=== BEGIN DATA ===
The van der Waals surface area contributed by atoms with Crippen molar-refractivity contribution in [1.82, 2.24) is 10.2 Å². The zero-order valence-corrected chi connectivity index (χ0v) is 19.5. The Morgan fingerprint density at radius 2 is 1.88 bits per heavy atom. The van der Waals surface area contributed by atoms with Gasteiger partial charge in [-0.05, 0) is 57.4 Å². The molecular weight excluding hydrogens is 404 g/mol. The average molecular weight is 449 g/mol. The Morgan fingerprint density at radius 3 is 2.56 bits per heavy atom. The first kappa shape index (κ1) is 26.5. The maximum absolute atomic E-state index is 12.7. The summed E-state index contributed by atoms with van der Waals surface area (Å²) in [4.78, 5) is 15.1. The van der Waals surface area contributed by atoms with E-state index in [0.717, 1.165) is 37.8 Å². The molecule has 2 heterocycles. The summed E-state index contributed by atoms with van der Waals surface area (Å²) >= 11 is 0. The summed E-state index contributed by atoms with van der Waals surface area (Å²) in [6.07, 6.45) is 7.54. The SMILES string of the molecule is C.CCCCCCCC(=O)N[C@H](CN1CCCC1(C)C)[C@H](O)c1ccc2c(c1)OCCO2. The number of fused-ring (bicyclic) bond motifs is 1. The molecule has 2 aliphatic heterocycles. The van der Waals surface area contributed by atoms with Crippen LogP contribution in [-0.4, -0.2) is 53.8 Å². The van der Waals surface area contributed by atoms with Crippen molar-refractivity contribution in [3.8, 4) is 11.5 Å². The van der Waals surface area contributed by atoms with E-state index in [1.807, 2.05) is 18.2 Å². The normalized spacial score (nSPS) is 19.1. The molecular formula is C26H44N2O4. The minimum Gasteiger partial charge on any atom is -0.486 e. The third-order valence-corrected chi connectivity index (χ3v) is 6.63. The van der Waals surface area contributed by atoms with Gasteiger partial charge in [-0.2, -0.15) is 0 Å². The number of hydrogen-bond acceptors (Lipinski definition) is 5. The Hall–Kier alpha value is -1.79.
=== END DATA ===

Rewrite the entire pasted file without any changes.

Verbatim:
The van der Waals surface area contributed by atoms with Crippen molar-refractivity contribution in [1.82, 2.24) is 10.2 Å². The zero-order valence-corrected chi connectivity index (χ0v) is 19.5. The Morgan fingerprint density at radius 2 is 1.88 bits per heavy atom. The van der Waals surface area contributed by atoms with Gasteiger partial charge in [-0.05, 0) is 57.4 Å². The molecular weight excluding hydrogens is 404 g/mol. The average molecular weight is 449 g/mol. The Morgan fingerprint density at radius 3 is 2.56 bits per heavy atom. The first kappa shape index (κ1) is 26.5. The maximum absolute atomic E-state index is 12.7. The summed E-state index contributed by atoms with van der Waals surface area (Å²) in [4.78, 5) is 15.1. The van der Waals surface area contributed by atoms with E-state index in [0.717, 1.165) is 37.8 Å². The molecule has 2 heterocycles. The summed E-state index contributed by atoms with van der Waals surface area (Å²) >= 11 is 0. The summed E-state index contributed by atoms with van der Waals surface area (Å²) in [6.07, 6.45) is 7.54. The SMILES string of the molecule is C.CCCCCCCC(=O)N[C@H](CN1CCCC1(C)C)[C@H](O)c1ccc2c(c1)OCCO2. The number of fused-ring (bicyclic) bond motifs is 1. The molecule has 2 aliphatic heterocycles. The van der Waals surface area contributed by atoms with Crippen LogP contribution in [-0.4, -0.2) is 53.8 Å². The van der Waals surface area contributed by atoms with Crippen molar-refractivity contribution in [3.8, 4) is 11.5 Å². The van der Waals surface area contributed by atoms with E-state index in [1.807, 2.05) is 18.2 Å². The normalized spacial score (nSPS) is 19.1. The molecular formula is C26H44N2O4. The minimum Gasteiger partial charge on any atom is -0.486 e. The third-order valence-corrected chi connectivity index (χ3v) is 6.63. The van der Waals surface area contributed by atoms with Gasteiger partial charge in [-0.2, -0.15) is 0 Å². The number of hydrogen-bond acceptors (Lipinski definition) is 5. The Hall–Kier alpha value is -1.79.